Spam botnets: The fall of Grum and the rise of Festi

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Spam botnets: The fall of Grum and the rise of Festi
Botnet Festi, Grum, Cutwail
Botnet/malware group
Exploit kits
Distribution vector
Operation/Working group
Date 2012 / 16 aug2012
Editor/Conference Spamhaus
Link (Archive copy)
Author Thomas Morrison


In July 2012, FireEye in cooperation with other security organisations, such as Spamhaus, took down the Grum botnet. At that time Grum was the third largest spam-sending botnet. The event gained considerable media attention.

Spamhaus worked on the takedown of the botnet by contacting the responsible ISPs that were hosting the botnet controllers. These controllers (also known as command & control servers) were being used by the botnet herder to control the botnet and coordinate the spam campaigns. After the command and control infrastructure of the Grum botnet had been shut down, the cybercriminals tried to re-establish their spam operation by setting up new botnet controllers. Fortunately, FireEye informed Spamhaus without any delay so that we could help shut down the new controllers quickly as well.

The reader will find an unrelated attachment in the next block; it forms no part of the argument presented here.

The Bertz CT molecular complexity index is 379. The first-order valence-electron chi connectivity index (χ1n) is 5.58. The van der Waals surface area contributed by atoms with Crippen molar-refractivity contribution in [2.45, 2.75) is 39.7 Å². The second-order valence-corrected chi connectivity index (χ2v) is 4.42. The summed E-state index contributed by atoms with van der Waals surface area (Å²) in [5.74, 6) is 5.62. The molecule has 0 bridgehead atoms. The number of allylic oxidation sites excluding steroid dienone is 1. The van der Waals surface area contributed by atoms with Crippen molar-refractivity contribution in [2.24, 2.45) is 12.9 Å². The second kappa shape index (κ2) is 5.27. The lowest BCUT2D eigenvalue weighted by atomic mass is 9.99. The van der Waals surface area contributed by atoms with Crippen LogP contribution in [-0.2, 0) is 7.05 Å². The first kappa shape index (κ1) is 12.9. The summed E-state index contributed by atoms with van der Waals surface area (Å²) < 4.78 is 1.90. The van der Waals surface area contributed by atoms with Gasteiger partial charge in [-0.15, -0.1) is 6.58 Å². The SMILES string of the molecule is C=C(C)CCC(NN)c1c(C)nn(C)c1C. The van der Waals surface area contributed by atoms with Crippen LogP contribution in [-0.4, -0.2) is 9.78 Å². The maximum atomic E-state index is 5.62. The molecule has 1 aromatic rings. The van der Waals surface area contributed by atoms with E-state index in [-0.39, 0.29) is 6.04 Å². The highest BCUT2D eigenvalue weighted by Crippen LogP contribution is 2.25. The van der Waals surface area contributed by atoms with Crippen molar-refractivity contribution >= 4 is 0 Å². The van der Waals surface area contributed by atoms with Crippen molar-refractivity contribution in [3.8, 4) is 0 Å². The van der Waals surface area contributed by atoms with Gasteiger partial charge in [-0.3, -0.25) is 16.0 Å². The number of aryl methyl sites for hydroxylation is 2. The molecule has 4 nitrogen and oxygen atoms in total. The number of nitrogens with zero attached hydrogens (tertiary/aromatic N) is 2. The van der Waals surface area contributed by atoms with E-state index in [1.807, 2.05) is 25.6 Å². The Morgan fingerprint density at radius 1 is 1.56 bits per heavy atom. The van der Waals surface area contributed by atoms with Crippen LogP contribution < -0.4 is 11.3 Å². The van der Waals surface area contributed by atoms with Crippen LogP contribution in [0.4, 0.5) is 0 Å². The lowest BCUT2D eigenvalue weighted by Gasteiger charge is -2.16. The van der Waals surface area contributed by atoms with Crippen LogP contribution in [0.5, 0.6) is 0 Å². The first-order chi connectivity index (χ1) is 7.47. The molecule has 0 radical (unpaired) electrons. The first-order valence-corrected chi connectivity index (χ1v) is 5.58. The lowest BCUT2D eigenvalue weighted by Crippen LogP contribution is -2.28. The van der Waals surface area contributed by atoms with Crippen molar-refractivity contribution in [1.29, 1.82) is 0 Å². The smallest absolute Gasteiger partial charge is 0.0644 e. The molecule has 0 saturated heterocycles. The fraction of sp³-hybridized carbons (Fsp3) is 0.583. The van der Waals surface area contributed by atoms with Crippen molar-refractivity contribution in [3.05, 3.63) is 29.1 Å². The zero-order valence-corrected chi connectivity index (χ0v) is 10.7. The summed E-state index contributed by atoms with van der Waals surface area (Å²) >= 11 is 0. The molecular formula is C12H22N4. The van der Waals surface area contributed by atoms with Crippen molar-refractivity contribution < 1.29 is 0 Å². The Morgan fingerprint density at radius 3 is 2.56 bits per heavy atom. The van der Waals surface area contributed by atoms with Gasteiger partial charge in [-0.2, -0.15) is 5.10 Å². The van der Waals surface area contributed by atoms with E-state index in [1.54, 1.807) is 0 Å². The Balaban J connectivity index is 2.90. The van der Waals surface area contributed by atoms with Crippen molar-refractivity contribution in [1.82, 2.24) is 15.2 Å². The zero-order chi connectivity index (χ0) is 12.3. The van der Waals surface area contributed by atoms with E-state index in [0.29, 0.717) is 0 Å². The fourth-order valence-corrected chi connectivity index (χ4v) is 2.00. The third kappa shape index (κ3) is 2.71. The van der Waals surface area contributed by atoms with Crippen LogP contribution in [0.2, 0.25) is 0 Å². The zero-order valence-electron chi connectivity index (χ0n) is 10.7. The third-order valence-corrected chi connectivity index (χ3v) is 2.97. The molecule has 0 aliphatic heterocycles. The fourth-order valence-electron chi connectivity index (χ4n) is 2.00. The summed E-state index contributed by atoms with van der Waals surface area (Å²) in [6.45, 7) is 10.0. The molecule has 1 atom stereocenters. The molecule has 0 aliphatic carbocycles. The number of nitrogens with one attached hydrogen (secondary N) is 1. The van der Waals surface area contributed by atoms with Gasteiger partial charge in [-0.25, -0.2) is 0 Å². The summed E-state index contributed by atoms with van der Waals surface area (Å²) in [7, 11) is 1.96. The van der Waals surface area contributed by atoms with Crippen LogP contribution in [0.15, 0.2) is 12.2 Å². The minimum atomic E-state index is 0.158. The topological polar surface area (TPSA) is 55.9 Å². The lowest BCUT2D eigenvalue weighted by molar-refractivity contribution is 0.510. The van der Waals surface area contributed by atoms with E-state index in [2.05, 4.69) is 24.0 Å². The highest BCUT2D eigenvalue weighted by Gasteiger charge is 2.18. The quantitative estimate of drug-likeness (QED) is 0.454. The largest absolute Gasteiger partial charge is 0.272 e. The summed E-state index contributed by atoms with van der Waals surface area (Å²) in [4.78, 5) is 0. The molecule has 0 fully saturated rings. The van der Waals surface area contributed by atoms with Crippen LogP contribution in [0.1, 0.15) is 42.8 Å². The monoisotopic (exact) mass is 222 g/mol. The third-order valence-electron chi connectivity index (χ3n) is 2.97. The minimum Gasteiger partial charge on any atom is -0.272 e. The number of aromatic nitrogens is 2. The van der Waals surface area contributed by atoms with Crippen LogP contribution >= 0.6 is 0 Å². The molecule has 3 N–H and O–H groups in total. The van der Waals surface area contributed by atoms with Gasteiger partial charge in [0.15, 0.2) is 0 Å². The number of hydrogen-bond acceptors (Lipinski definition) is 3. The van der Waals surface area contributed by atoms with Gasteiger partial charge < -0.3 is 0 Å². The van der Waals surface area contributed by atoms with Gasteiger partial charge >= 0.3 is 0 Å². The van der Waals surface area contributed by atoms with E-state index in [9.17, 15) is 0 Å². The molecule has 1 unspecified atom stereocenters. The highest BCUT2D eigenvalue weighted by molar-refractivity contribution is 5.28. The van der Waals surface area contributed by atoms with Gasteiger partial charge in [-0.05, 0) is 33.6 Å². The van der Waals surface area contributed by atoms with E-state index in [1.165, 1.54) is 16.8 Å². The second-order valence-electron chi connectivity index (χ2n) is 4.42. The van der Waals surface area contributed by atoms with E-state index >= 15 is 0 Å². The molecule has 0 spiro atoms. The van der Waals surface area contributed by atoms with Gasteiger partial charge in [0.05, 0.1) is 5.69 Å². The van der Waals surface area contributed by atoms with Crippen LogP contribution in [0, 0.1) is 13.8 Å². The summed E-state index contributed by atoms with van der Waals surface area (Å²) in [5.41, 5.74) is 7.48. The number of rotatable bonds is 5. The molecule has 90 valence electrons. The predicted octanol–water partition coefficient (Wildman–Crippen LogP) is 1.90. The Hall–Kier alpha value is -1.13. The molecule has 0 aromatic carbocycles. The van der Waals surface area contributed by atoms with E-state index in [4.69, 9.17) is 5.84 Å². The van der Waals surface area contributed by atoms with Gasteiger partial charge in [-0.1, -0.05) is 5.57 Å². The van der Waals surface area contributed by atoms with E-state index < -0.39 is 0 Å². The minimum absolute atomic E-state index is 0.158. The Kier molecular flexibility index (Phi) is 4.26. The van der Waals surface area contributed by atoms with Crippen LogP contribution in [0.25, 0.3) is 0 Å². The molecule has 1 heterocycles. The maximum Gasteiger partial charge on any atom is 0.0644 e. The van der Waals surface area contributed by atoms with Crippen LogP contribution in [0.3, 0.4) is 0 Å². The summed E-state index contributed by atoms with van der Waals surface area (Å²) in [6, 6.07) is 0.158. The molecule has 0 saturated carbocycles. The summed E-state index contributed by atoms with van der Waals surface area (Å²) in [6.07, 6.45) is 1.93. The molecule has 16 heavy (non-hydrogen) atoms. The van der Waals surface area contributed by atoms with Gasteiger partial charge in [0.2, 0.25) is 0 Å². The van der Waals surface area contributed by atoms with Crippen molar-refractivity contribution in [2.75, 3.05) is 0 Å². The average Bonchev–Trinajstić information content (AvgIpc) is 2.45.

Since the takedowns Spamhaus has continued to monitor the Grum botnet, which at present consists of only 150 to 500 active (spam sending) IP addresses per day. Hence, one month later we can consider the Grum botnet dead.


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   editor = {Spamhaus},
   author = {Thomas Morrison},
   title = {Spam botnets: The fall of Grum and the rise of Festi},
   date = {16},
   month = Aug,
   year = {2012},
   howpublished = {\url{}},